What is the Official Plan context for the property?
The property is designated Central Area in the Official Plan. It is also within the Canal Character Area of the Central Area Secondary Plan.
In the Canal Character Area:
- The focus is on leisure, cultural, institutional, judicial and government uses within a unique historical open space environment
- Development is to be predominantly low to medium profile and respectful of the heritage character of the area
- Significant views are to be protected, particularly of the Parliament Buildings
- Vehicular impacts on the pedestrian-oriented character of the area are to be minimized
The Central Area Secondary Plan does not contain policies specific to the Château Laurier property.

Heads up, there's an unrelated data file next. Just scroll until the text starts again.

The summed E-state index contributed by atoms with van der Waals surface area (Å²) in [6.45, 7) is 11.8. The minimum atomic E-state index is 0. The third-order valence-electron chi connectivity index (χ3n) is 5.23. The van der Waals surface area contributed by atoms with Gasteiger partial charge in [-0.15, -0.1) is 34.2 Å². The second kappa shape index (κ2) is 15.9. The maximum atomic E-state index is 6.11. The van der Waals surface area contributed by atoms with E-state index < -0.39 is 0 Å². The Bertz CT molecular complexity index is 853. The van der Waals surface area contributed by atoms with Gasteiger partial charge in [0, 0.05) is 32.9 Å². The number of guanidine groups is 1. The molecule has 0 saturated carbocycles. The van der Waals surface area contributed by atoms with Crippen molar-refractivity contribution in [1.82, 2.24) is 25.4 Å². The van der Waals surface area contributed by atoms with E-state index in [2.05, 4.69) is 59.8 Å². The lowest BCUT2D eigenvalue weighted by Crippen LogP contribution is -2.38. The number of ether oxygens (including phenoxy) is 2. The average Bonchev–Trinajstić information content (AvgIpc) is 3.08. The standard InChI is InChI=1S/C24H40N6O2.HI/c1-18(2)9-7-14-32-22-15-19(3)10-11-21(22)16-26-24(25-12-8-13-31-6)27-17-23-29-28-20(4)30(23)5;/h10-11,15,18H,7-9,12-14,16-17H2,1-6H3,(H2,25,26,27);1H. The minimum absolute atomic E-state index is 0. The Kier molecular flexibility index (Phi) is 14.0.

Several Scenic Entry Routes surround the property. The Official Plan identifies both Wellington/Rideau Street and Mackenzie Avenue and part of Confederation Boulevard as distinctive streets [PDF 1.67 MB].
What zoning regulations apply to the property?
The Château Laurier property is zoned Mixed-Use Downtown and is within the Heritage Overlay. The maximum floor space index is 4.5.
Is there a height limit?
The Heritage Overlay requires the height of the addition’s walls and roof not to exceed those of the heritage building.
What are the required setbacks?
There are no required setbacks in the Mixed-Use Downtown zone. The Heritage Overlay provisions require an addition to a heritage building to be set in at least 60 centimetres more than the existing side wall.
Why does the proposal not meet the zoning and require a minor variance?